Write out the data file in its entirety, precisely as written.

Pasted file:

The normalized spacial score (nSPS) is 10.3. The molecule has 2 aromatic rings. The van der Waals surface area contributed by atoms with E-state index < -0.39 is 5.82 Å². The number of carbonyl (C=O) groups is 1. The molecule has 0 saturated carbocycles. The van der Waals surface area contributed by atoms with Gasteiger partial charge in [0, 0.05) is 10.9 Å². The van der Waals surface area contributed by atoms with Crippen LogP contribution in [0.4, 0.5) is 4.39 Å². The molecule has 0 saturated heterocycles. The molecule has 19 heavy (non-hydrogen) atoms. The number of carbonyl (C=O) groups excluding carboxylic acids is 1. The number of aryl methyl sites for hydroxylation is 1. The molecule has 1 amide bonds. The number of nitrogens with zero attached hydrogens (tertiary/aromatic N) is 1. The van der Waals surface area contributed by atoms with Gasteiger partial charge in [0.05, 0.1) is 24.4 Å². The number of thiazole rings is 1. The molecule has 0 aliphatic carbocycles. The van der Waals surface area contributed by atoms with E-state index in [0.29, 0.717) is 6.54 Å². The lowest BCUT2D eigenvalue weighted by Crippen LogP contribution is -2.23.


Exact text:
The normalized spacial score (nSPS) is 10.3. The molecule has 2 aromatic rings. The van der Waals surface area contributed by atoms with E-state index < -0.39 is 5.82 Å². The number of carbonyl (C=O) groups is 1. The molecule has 0 saturated carbocycles. The van der Waals surface area contributed by atoms with Gasteiger partial charge in [0, 0.05) is 10.9 Å². The van der Waals surface area contributed by atoms with Crippen LogP contribution in [0.4, 0.5) is 4.39 Å². The molecule has 0 saturated heterocycles. The molecule has 19 heavy (non-hydrogen) atoms. The number of carbonyl (C=O) groups excluding carboxylic acids is 1. The number of aryl methyl sites for hydroxylation is 1. The molecule has 1 amide bonds. The number of nitrogens with zero attached hydrogens (tertiary/aromatic N) is 1. The van der Waals surface area contributed by atoms with Gasteiger partial charge in [0.05, 0.1) is 24.4 Å². The number of thiazole rings is 1. The molecule has 0 aliphatic carbocycles. The van der Waals surface area contributed by atoms with E-state index in [0.29, 0.717) is 6.54 Å². The lowest BCUT2D eigenvalue weighted by Crippen LogP contribution is -2.23.